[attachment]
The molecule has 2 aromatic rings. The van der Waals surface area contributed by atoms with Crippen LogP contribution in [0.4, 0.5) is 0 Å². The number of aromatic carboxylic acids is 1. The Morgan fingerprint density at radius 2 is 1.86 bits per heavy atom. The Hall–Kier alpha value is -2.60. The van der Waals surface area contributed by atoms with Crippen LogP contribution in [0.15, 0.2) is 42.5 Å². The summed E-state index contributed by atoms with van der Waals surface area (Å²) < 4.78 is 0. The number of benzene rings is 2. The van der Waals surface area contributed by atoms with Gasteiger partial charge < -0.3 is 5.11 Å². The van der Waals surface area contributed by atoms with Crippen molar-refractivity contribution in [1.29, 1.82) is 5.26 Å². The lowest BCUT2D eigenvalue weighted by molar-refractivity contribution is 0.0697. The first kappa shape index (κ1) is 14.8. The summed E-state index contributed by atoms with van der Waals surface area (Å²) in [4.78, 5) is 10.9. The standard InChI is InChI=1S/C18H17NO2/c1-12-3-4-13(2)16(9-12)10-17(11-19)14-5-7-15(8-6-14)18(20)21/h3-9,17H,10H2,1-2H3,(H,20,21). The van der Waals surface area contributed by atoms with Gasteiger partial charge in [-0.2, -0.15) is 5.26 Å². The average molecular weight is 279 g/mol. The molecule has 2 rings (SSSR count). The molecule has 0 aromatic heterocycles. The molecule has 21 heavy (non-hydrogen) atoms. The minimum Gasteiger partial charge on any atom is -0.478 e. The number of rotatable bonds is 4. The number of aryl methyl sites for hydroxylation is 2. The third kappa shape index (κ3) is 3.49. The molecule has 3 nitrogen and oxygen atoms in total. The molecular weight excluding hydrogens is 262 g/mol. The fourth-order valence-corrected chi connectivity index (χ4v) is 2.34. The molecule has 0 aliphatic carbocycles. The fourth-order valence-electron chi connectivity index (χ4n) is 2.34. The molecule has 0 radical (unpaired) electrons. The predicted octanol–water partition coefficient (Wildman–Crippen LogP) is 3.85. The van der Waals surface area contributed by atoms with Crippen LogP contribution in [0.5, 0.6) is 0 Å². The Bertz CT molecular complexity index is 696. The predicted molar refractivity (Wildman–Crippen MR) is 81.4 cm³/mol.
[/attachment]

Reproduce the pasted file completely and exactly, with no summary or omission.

The molecule has 2 aromatic rings. The van der Waals surface area contributed by atoms with Crippen LogP contribution in [0.4, 0.5) is 0 Å². The number of aromatic carboxylic acids is 1. The Morgan fingerprint density at radius 2 is 1.86 bits per heavy atom. The Hall–Kier alpha value is -2.60. The van der Waals surface area contributed by atoms with Crippen LogP contribution in [0.15, 0.2) is 42.5 Å². The summed E-state index contributed by atoms with van der Waals surface area (Å²) < 4.78 is 0. The number of benzene rings is 2. The van der Waals surface area contributed by atoms with Gasteiger partial charge < -0.3 is 5.11 Å². The van der Waals surface area contributed by atoms with Crippen molar-refractivity contribution in [1.29, 1.82) is 5.26 Å². The lowest BCUT2D eigenvalue weighted by molar-refractivity contribution is 0.0697. The first kappa shape index (κ1) is 14.8. The summed E-state index contributed by atoms with van der Waals surface area (Å²) in [4.78, 5) is 10.9. The standard InChI is InChI=1S/C18H17NO2/c1-12-3-4-13(2)16(9-12)10-17(11-19)14-5-7-15(8-6-14)18(20)21/h3-9,17H,10H2,1-2H3,(H,20,21). The van der Waals surface area contributed by atoms with Gasteiger partial charge in [-0.2, -0.15) is 5.26 Å². The average molecular weight is 279 g/mol. The molecule has 2 rings (SSSR count). The molecule has 0 aromatic heterocycles. The molecule has 21 heavy (non-hydrogen) atoms. The minimum Gasteiger partial charge on any atom is -0.478 e. The number of rotatable bonds is 4. The number of aryl methyl sites for hydroxylation is 2. The third kappa shape index (κ3) is 3.49. The molecule has 3 nitrogen and oxygen atoms in total. The molecular weight excluding hydrogens is 262 g/mol. The fourth-order valence-corrected chi connectivity index (χ4v) is 2.34. The molecule has 0 aliphatic carbocycles. The fourth-order valence-electron chi connectivity index (χ4n) is 2.34. The molecule has 0 radical (unpaired) electrons. The predicted octanol–water partition coefficient (Wildman–Crippen LogP) is 3.85. The van der Waals surface area contributed by atoms with Crippen LogP contribution in [0.5, 0.6) is 0 Å². The Bertz CT molecular complexity index is 696. The predicted molar refractivity (Wildman–Crippen MR) is 81.4 cm³/mol.